A lifestyle that means business ….A friendly, small-town ambience ….An endless array of cultural, historical and recreational treasures ….And just far enough from downtown Vancouver to enjoy the perfect balance between lively commerce and pastoral tranquility …Now this is living… in Gibsons!

Thinking of moving to the Gibsons area? Visit for an introduction to living and doing business in this region, with detailed statistics, demographic data, land use maps, community information and more. Look around. We think you’ll want to stay.

Contact the Gibsons & District Chamber of Commerce for information on the Sunshine Coast economy, particularly as it pertains to the Town of Gibsons and surrounding areas in the Sunshine Coast Regional District. Working in close collaboration with local government and business partners, the Chamber provides assistance to site selectors and potential investors. They assist new and existing businesses by providing strategic information, forming connections and advocating for policies and procedures that are business friendly. Call 604-886-2325 or visit their office in Sunnycrest Mall, Unit 21, 900 Gibsons Way, Gibsons, BC.

Survey Reveals a Strong Local Economy

A survey of local business conducted this year by the Town of Gibsons reveals a snapshot of a surprisingly strong local economy. “This survey is part of a wider strategy outlined in our Economic Development Strategic Framework.” notes Mayor Wayne Rowe, “The Town has been focusing its efforts on reducing the regulatory burden and creating condition to attract investment in Gibsons.”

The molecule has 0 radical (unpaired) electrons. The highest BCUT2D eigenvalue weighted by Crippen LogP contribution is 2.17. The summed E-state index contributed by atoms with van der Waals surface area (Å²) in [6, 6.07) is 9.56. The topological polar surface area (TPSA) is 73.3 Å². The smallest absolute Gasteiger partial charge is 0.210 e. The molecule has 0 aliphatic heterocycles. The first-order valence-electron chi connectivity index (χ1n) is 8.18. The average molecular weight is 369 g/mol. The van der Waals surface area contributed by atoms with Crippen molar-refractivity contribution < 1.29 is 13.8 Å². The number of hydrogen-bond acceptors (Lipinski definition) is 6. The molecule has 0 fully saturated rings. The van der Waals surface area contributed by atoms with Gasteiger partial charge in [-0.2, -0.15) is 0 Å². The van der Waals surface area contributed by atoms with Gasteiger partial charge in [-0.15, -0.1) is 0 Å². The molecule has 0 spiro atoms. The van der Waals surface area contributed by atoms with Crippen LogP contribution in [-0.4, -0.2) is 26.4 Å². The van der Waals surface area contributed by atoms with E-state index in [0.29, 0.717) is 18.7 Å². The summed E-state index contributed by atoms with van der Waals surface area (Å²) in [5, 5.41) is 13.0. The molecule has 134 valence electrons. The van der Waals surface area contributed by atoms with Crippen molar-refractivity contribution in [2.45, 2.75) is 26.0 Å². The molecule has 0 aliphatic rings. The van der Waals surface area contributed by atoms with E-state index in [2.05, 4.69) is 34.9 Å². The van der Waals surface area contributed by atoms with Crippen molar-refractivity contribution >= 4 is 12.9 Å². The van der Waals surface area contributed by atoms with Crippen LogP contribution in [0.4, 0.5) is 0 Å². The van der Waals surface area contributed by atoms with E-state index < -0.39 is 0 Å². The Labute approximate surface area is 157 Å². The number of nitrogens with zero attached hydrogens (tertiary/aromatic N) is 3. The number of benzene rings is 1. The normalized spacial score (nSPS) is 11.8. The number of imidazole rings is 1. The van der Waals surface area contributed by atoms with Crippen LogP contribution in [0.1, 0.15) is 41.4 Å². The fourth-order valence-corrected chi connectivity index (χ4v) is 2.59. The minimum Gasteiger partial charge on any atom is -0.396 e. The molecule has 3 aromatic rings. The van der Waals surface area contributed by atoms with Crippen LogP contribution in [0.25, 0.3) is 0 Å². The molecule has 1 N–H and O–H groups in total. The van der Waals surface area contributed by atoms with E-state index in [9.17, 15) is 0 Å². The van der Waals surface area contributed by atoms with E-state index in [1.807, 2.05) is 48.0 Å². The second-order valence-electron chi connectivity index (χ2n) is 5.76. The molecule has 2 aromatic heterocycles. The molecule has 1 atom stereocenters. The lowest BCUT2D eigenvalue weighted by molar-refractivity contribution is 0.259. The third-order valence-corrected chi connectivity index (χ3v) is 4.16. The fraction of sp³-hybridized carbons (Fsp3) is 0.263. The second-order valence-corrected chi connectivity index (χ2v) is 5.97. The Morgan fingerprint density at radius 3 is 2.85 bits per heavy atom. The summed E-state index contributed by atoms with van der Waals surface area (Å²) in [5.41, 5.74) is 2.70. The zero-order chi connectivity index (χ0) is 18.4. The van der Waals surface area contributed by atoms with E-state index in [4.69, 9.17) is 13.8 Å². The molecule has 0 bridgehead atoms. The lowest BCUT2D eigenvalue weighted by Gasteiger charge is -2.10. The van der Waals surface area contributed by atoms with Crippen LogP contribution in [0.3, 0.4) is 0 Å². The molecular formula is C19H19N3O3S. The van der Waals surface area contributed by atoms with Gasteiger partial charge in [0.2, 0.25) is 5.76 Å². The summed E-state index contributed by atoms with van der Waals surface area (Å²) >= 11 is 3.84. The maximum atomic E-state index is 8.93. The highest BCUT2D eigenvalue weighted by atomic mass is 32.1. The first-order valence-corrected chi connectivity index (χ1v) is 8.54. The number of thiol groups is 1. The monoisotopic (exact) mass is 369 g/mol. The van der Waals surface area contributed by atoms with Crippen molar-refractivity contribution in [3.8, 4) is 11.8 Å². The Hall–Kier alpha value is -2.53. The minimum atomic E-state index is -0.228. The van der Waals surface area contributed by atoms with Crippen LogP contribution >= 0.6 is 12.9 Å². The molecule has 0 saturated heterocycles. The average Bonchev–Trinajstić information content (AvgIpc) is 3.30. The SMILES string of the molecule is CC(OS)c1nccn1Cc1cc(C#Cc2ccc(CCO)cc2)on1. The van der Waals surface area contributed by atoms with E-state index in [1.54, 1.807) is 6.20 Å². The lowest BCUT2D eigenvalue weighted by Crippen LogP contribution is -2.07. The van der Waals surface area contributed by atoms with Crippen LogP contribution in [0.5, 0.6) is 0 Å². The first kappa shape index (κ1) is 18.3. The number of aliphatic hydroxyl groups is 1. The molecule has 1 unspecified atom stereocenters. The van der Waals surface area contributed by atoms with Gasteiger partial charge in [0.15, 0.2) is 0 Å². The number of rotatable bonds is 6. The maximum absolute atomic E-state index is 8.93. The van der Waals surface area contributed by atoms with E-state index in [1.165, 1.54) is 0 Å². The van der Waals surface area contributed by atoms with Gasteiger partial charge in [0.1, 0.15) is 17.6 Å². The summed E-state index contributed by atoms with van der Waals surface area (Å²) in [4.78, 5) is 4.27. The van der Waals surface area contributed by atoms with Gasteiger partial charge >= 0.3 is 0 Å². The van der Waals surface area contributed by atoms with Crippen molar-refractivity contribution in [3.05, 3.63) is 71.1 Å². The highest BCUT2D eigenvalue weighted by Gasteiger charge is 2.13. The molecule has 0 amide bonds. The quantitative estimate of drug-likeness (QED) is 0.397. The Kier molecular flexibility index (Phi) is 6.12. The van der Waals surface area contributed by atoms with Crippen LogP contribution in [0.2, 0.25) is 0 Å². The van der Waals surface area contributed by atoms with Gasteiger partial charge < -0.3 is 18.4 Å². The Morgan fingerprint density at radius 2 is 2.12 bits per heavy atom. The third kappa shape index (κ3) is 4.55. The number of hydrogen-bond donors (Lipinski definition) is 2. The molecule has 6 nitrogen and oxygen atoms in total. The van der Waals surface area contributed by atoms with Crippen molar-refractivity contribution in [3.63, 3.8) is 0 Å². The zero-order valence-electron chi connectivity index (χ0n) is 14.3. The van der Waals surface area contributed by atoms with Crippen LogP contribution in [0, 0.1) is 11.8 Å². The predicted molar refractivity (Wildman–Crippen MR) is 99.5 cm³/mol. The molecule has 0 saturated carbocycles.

At the suggestion of the town’s Economic Development Select Committee, the Town of Gibsons sent out the survey with their annual business license renewal mail-out. Twenty-eight percent of the businesses renewing their licenses responded.

Eighty-three percent of respondents reported that they were able to maintain or increase their staffing levels in 2013. Sixty percent expected their businesses to expand in the next five years, while only 14% expected to sell or close the business. Forty-four percent reported an increase in revenues from 2012 to 2013, versus 28% who saw a decline and a further 28% who saw no change.

Of the 120 respondents, 46% were in retail or consumer services, 19% in tourism-related services, 18% in business and professional services, 13% in construction, and 4% in manufacturing.  Seventy-eight percent had fewer than 5 employees and the average length of time in business was 15 years.

“It’s encouraging to see these signs of economic resilience in our community,” stated  stated Greg Russell, committee chair.  “I hope to see the Town repeat this survey in coming years. It’s important to use these opportunities to increase our understanding of the local economy, especially since we have less census data available to us.”

Read the full report on the survey here.


BizPaL – an online tool that generates a personalized list of permits and licenses that may be required from three levels of government – local, provincial and federal – to start up your business. If your business is up and running, BizPal can help verify that you have the correct permits and licences.